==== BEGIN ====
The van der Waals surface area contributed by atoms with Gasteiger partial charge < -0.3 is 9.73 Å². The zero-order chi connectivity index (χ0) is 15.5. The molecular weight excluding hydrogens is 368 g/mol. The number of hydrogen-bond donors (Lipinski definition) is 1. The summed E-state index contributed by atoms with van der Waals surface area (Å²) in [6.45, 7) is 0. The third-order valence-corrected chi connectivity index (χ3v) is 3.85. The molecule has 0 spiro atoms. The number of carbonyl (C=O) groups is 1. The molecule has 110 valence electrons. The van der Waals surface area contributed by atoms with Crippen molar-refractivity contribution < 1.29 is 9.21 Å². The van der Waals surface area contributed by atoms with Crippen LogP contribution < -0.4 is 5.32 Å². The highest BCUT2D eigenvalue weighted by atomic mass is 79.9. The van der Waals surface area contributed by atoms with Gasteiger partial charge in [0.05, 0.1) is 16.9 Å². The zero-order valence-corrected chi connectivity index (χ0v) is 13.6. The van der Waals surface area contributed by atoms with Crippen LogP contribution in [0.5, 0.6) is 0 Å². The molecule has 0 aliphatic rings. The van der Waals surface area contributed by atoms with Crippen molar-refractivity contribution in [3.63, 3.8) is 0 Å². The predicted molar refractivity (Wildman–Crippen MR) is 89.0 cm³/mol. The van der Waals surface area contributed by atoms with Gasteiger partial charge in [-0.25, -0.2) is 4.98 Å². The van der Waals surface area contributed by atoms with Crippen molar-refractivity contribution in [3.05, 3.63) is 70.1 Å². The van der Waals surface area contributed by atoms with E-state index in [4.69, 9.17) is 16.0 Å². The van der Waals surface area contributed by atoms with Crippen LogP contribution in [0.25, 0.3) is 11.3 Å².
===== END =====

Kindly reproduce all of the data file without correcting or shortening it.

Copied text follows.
The van der Waals surface area contributed by atoms with Gasteiger partial charge < -0.3 is 9.73 Å². The zero-order chi connectivity index (χ0) is 15.5. The molecular weight excluding hydrogens is 368 g/mol. The number of hydrogen-bond donors (Lipinski definition) is 1. The summed E-state index contributed by atoms with van der Waals surface area (Å²) in [6.45, 7) is 0. The third-order valence-corrected chi connectivity index (χ3v) is 3.85. The molecule has 0 spiro atoms. The number of carbonyl (C=O) groups is 1. The molecule has 110 valence electrons. The van der Waals surface area contributed by atoms with Crippen molar-refractivity contribution < 1.29 is 9.21 Å². The van der Waals surface area contributed by atoms with Crippen LogP contribution < -0.4 is 5.32 Å². The highest BCUT2D eigenvalue weighted by atomic mass is 79.9. The van der Waals surface area contributed by atoms with Gasteiger partial charge in [0.05, 0.1) is 16.9 Å². The zero-order valence-corrected chi connectivity index (χ0v) is 13.6. The van der Waals surface area contributed by atoms with Crippen LogP contribution in [0.5, 0.6) is 0 Å². The molecule has 0 aliphatic rings. The van der Waals surface area contributed by atoms with Crippen molar-refractivity contribution in [3.63, 3.8) is 0 Å². The predicted molar refractivity (Wildman–Crippen MR) is 89.0 cm³/mol. The van der Waals surface area contributed by atoms with Gasteiger partial charge in [-0.25, -0.2) is 4.98 Å². The van der Waals surface area contributed by atoms with Crippen molar-refractivity contribution in [3.05, 3.63) is 70.1 Å². The van der Waals surface area contributed by atoms with E-state index in [4.69, 9.17) is 16.0 Å². The van der Waals surface area contributed by atoms with Crippen LogP contribution in [0.25, 0.3) is 11.3 Å².